In business, and in life, there are rules. The most important of these rules are the unspoken ones that are simply implied. Knowing the unspoken rules will take you further in life and in your professional career.
Unspoken Rule #1
The rules apply to everyone. Know the official policies and guidelines in your organization, and accept that they do indeed apply to you. Sure, some rules will seem ridiculous and unfair. Chances are there is a reason they were put into place to begin with. Just because you know your jeans are designer brands that cost a small fortune, don’t assume that it’s OK to wear them if the policy says differently. Enjoy texting? Great, just make sure it’s within the guidelines of your organization to do so during work hours. Don’t try to change the system by being defiant about rules. You will be the one to lose in the end.
Unspoken Rule #2
Arrive to work on time and ready to work. At most companies it’s an actual written rule when to arrive. But, it’s unspoken that an employee will be ready to work at the start of that time. Gathering your coffee, eating breakfast, or even still dealing with wardrobe or grooming issues should be done at home, before you need to officially start your day at work. Too many employees today assume that if they are in the office, then “it counts” as being on time. That’s not quite the case.
Unspoken Rule #3
Err on the side of conservative, professional dress. Today, it’s not uncommon to have body piercings and tattoo art. Dynamic haircuts and loud colors are also in right now. However, you represent your company, your hospital, or your organization. How you appear can cost you career advancements. Ask yourself if it’s worth the risk and assume the unspoken rule is to be clean cut and traditionally professional. Most companies have policies established about appearance and it’s very important to know what these guidelines are.
Unspoken Rule #4
You don’t know everything. We live in a society that asks us to be confident in our work. Confidence does not mean you know everything or that you should act like you know everything. Your boss, manager, supervisors and even your co-workers have valuable insight. Being respectful is very important, but being humble is even more critical! If you are asked to do something that you don’t want to do, don’t argue about it. If you don’t understand something, then use a simple phrase like, “help me understand.” Asking questions shows your interest in learning and allows you to be better informed of the entire picture. Not knowing something isn’t a negative. It’s simply an opportunity to learn and become a more valuable team member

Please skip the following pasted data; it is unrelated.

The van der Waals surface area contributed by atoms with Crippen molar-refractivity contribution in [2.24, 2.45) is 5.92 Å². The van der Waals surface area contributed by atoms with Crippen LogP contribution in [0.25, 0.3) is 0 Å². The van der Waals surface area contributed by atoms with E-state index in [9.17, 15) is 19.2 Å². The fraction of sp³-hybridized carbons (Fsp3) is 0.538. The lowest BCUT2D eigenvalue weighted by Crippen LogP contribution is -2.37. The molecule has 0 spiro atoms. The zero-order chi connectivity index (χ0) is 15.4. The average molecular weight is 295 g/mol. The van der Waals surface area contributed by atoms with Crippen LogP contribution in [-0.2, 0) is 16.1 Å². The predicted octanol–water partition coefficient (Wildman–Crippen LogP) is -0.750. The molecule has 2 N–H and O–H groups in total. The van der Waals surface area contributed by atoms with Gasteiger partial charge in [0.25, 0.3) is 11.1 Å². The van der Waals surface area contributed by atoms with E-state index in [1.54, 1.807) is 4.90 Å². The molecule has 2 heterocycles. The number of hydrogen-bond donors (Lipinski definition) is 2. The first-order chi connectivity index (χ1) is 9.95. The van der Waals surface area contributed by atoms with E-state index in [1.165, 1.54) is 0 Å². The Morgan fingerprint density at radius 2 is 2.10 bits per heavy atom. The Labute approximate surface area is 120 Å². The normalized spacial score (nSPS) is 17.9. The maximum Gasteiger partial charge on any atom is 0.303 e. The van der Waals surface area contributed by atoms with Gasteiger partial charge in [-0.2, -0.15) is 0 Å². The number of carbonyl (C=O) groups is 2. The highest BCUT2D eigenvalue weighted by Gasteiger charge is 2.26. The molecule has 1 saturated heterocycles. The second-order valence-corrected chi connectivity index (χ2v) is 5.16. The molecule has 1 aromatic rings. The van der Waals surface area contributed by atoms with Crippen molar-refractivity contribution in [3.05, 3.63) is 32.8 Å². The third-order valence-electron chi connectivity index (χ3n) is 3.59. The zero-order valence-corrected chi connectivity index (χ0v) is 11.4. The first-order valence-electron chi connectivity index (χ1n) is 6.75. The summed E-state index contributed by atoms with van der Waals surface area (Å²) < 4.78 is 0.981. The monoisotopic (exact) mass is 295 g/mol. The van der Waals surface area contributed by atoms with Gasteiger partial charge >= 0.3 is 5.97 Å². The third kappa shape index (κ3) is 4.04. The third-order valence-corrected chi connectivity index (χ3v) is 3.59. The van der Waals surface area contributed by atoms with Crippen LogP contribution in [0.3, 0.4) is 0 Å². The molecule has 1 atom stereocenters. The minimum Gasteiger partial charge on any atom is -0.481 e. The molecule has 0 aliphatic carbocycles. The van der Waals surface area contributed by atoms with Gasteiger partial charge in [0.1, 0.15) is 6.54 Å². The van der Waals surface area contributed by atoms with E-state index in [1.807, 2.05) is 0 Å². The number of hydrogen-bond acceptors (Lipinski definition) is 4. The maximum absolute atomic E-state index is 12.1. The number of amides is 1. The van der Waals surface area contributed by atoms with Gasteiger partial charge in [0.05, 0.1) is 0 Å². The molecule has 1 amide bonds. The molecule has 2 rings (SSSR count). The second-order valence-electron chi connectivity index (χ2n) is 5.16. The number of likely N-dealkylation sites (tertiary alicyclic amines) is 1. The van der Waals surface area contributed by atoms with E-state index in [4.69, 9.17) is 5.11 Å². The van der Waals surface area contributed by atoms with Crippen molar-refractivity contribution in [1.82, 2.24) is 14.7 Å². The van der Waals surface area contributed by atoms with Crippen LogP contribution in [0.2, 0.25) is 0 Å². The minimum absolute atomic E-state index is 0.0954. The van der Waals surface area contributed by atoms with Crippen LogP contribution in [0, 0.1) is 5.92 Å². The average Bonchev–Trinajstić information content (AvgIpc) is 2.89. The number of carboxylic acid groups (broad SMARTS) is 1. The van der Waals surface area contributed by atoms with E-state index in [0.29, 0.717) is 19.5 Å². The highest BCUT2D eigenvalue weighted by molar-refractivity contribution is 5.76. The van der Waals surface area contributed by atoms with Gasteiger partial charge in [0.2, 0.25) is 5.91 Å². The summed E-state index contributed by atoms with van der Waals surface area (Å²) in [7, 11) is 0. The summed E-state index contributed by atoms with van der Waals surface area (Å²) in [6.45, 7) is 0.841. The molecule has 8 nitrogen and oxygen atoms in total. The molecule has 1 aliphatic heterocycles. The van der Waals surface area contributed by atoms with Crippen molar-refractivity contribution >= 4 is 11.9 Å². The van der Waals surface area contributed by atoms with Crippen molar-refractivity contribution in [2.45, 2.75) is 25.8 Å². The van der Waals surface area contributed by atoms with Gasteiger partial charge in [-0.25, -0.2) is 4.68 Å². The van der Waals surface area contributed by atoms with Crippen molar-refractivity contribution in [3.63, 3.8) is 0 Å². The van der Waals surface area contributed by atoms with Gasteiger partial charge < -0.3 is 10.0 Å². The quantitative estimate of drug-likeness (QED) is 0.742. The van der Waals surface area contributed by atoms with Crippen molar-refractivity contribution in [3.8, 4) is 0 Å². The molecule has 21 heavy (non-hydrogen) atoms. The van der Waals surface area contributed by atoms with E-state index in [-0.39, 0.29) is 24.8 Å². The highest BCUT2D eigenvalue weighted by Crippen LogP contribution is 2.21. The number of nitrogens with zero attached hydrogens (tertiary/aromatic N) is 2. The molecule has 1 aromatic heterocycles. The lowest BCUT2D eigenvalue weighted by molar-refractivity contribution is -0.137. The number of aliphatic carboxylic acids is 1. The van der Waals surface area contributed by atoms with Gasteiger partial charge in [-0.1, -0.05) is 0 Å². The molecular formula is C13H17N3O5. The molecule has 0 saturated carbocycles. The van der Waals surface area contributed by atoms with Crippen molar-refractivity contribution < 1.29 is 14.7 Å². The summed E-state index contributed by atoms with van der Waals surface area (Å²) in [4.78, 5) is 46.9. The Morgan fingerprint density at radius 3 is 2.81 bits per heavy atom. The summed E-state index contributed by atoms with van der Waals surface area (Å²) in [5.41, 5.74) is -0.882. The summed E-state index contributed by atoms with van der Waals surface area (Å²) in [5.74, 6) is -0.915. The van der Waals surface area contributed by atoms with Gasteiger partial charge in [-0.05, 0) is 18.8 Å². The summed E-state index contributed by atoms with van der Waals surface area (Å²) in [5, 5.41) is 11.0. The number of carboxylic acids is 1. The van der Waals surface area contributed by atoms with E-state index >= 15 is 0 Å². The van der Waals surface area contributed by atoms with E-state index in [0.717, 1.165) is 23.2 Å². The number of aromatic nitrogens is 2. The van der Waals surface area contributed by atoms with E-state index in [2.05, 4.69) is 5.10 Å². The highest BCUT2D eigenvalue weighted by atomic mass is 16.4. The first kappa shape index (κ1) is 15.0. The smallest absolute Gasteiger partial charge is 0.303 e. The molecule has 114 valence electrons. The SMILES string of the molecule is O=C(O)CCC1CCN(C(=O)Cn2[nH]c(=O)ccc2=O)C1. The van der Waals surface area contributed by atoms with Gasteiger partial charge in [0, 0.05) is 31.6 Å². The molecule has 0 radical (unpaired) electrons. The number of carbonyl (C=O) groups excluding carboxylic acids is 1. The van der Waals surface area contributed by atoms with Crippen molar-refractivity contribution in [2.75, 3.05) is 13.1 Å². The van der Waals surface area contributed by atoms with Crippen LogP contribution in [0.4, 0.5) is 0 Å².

Unspoken Rule #5
Don’t go around your immediate supervisor. If you have a connection with the boss of your immediate supervisor, do not try to use that to your advantage. We see this time and time again where an employee will disregard something their immediate supervisor will ask because they have a connection (family, friend, etc.) with someone higher up.
Unspoken Rule #6
Accept reality and know success will only come after hard work paves the way. Too many employees today feel they are worth $65,000+ right out of school, and have an expectation of a phone, laptop, and even expense accounts. The reality is very different. Nothing will be handed to you, so plan to work hard and earn it. In today’s market, top paying jobs are competitive and must be earned.
Unspoken Rule #7
Do one more thing each day than you think you should. Sure, you are hired to do a job. But, doing just what you are asked to do isn’t enough in today’s marketplace. Go a step further and improve how others view you by continuously going above and beyond basic expectations.
Unspoken Rule #8
Yes, it IS your job! Just when you think something is not your job, stop and correct yourself. Often we are asked to do tasks that fall into the “other duties as assigned.” When assigned something like this, a task you do not want to do, smile and get it completed. This goes back to rule number seven. Do the work, and do better than expected.
Unspoken Rule #9
Be present and leave the phones and other devices out of your work day. We live in a remarkable world of technology. It’s tempting to bring that technology to meetings and other work settings. However, know when this is, and is not, appropriate in your workplace. For example, if you are texting or emailing during a meeting, you appear to be unengaged and not able to complete the tasks being talked about. Since perception is reality, supervisors may find that to be poor work ethic. Consider this the next time you are reaching for your phone at work.
Unspoken Rule #10
Perception is reality. Take a good long look at yourself and your behavior. Do you complain a lot, or are you generally a positive worker? Do you do your job but grumble about the work, or do you gladly take on additional tasks? Are you punctual and well groomed? While these things may seem trivial to you, they create a picture that, for your employer, conveys a reality about you. You control how others perceive you, so take the lead.